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Why I Love Carolyn Hax

alec vanderboom

Do you guys read Advice Columnist Carolyn Hax in the Washington Post? I love her! She's such a good writer. Dear Abby has common sense and wisdom. Hax has a turn of phrase that will stick in my head for days. Here's a sample from a recent discussion in the post.

Letter Writer:
"Recently you’ve run a couple threads about SAHMs and how they’re perceived by the world. From what I can tell, everyone seems to fall into one of two camps: 1. those who believe SAHMs sit around eating bonbons all day, and 2. those who insist SAHMs are badly undervalued and are short-order cooks/paramedics/professors worth six-figure salaries.
I’m home full-time with my kindergartner, who spends about half the day in school, and my infant. I’m friends with a handful of other SAHMs, and indeed their kvetching about being overworked is nonstop. I find it unsettling, because honestly (and I’m sorry if this outs anyone or hurts the ‘SAHMs are hardworking wizards’ cause), between school hours and the time my older kid spends playing alone, I have quite a bit of free time during the day.
We don’t have any hired help–I cook, clean, and engage with my children plenty. Yet if something comes on TV and I want to watch it, I can. If I’m ever behind on replying to emails, it’s just because I didn’t feel like writing them.
This unsettles me, because while I do feel that I’m a good mom and that what I do is very important, I also have the sense that there’s something I’m missing about what causes others to struggle so much. I worked for nearly two decades before transitioning to my current lifestyle–the former is harder. It just is.
My question is, should I assume I’m somehow shortchanging my child if I don’t end each day exhausted and praying for relief and recognition? The tone of this question may be coming off a little (or a lot) snarky, but this is a topic that irritates me to no end because I feel like a traitor whenever I acknowledge the truth about my SAHM life. –Help, My Tiara’s on Too Tight!!!”

You're doing just fine by your child; the people you're shortchanging are the stay-at-home moms whose children are not as calm as yours.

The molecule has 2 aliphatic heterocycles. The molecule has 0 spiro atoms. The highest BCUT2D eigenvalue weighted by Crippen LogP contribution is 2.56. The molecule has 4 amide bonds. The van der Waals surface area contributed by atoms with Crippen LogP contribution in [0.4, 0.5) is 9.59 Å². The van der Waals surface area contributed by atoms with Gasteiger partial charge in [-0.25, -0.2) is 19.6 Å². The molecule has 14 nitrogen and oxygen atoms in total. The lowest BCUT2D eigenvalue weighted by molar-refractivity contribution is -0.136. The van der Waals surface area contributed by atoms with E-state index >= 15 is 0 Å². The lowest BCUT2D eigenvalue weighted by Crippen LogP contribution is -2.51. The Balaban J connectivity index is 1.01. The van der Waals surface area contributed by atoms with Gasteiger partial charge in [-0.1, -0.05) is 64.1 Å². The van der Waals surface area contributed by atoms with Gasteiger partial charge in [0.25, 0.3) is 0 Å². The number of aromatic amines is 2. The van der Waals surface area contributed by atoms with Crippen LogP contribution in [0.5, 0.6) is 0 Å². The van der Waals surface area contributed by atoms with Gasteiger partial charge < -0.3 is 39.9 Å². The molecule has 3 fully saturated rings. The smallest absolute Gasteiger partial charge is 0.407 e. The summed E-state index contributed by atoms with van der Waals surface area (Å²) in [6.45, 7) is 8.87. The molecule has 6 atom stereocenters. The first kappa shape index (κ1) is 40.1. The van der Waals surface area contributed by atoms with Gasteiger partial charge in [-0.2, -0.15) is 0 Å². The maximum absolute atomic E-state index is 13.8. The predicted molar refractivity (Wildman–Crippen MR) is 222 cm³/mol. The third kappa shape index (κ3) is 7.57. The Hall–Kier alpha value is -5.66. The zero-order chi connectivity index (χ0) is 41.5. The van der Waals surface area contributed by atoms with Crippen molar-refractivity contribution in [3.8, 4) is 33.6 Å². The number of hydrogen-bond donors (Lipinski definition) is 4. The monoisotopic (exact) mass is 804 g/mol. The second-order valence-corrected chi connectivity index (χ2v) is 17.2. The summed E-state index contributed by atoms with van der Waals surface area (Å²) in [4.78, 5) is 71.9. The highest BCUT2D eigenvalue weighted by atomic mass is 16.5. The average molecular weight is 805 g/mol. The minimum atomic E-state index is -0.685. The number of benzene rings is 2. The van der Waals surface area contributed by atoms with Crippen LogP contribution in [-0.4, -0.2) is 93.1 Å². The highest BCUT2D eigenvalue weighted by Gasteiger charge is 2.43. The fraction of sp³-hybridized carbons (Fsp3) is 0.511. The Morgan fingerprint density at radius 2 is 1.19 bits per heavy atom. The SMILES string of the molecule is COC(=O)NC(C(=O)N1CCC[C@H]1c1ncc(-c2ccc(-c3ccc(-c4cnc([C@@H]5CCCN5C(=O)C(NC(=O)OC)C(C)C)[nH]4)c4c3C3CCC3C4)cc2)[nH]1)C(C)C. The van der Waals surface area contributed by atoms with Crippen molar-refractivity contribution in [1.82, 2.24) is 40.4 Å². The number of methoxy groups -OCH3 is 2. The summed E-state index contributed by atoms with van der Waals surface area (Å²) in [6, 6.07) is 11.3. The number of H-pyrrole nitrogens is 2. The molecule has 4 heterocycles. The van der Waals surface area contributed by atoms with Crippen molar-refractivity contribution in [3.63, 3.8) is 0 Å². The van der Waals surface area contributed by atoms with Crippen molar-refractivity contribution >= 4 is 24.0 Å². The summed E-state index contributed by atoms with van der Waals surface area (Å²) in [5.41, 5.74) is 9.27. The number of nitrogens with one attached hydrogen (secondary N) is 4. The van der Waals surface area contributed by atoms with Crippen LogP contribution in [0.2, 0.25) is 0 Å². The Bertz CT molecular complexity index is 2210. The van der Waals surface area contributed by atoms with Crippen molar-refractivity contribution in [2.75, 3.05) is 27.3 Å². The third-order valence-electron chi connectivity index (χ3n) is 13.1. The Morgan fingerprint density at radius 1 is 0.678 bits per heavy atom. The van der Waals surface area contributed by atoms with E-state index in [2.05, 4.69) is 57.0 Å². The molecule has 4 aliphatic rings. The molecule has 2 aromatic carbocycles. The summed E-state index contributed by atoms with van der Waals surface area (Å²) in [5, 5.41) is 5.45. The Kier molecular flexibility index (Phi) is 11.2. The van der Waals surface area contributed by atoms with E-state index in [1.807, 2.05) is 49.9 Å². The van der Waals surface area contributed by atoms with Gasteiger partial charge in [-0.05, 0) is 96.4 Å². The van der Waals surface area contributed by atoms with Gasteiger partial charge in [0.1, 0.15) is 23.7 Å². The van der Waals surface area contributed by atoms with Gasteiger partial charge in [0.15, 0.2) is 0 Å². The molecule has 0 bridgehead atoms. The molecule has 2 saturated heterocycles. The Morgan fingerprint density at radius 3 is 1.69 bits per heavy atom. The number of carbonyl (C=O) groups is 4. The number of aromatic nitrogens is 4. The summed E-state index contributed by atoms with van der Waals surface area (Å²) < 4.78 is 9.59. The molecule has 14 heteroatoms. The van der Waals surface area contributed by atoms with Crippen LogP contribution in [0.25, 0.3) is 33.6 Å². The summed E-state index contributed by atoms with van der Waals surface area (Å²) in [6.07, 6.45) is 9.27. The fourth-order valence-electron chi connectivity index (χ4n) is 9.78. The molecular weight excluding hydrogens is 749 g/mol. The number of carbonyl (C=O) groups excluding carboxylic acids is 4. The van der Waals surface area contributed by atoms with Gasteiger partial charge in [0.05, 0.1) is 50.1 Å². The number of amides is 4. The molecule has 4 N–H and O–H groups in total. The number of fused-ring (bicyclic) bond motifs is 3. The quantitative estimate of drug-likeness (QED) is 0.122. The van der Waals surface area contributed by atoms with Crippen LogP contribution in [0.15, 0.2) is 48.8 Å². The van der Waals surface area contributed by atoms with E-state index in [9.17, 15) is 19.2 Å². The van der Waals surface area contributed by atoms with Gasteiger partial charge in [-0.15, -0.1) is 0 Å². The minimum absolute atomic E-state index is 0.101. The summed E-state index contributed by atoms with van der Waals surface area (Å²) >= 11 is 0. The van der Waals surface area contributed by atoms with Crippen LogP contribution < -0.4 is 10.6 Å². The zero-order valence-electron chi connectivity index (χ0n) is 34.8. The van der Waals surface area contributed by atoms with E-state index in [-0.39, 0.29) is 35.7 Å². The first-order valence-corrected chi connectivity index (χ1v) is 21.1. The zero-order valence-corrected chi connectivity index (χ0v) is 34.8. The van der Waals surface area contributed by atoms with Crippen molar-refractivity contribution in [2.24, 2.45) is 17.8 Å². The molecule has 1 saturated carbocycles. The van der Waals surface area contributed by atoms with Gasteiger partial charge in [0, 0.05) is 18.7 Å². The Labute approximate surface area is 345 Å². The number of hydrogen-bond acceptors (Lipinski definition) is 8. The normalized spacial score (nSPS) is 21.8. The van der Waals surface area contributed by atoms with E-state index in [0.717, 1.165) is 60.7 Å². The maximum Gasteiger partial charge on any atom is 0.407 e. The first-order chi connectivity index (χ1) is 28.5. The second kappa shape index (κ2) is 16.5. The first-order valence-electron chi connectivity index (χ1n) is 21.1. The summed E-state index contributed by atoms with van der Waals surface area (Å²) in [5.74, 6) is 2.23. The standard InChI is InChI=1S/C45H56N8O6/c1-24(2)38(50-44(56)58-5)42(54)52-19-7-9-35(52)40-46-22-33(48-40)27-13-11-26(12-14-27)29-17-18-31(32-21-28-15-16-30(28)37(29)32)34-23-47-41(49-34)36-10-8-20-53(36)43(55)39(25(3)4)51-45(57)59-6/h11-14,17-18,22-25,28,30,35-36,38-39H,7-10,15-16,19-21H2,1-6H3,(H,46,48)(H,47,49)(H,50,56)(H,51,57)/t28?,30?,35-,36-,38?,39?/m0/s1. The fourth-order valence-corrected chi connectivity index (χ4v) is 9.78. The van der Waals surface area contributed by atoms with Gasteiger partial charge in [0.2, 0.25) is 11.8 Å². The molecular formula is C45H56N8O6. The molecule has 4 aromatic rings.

What you're essentially doing is looking through a periscope, and drawing a conclusion about the entire ocean. Look around you sometime at kids not your own, out in the world. The amount of variation in temperament is enormous. You will see, for example, babies who sit peacefully in their car seats as their parents have a conversation, do their shopping, watch an older child's sporting event, etc. Or, toddlers who contentedly play on a blanket with a stack of blocks or a truck or some dolls. Keep looking, though, and you'll see other babies who thrash around in their car seats or strollers and then try to writhe out of their parents' arms when they're picked up, or you'll see toddlers who start running the moment their feet hit the ground or who lose interest in their toys after 5 minutes. Being home with one of those, even amid other children who are calm, is enough to fry a person by lunchtime.

What has me skeptical, though, is that you really need me to explain this. Your conclusion after hearing so many other SAHP's kvetch wasn't, "Whoo, I'm lucky my kids are easygoing"?Instead it was, "get over yourselves, people"? I'm asking because the tone at the beginning of your question seemed to be one of genuine curiosity, but by the end there was a distinct harrumphing sound.

You don't say explicitly that your friends have received your truth-telling badly, but if that is in fact the case, then I suspect it will go better if you do it with the understanding that your experience is both the exception and, to a large degree, a fluke. "

My own take-away: Temperament matters! So far I'm 5 for 5 in challenging temperaments with my kids. My favorite reassuring book on parenting sensitive kids is "Raising your Spirited Child." Sometimes kids are just "more hard." I've grown to really like that aspect of my kids. That overwhelming intensity when they are little is what makes them such passionate, neat kids in later in life.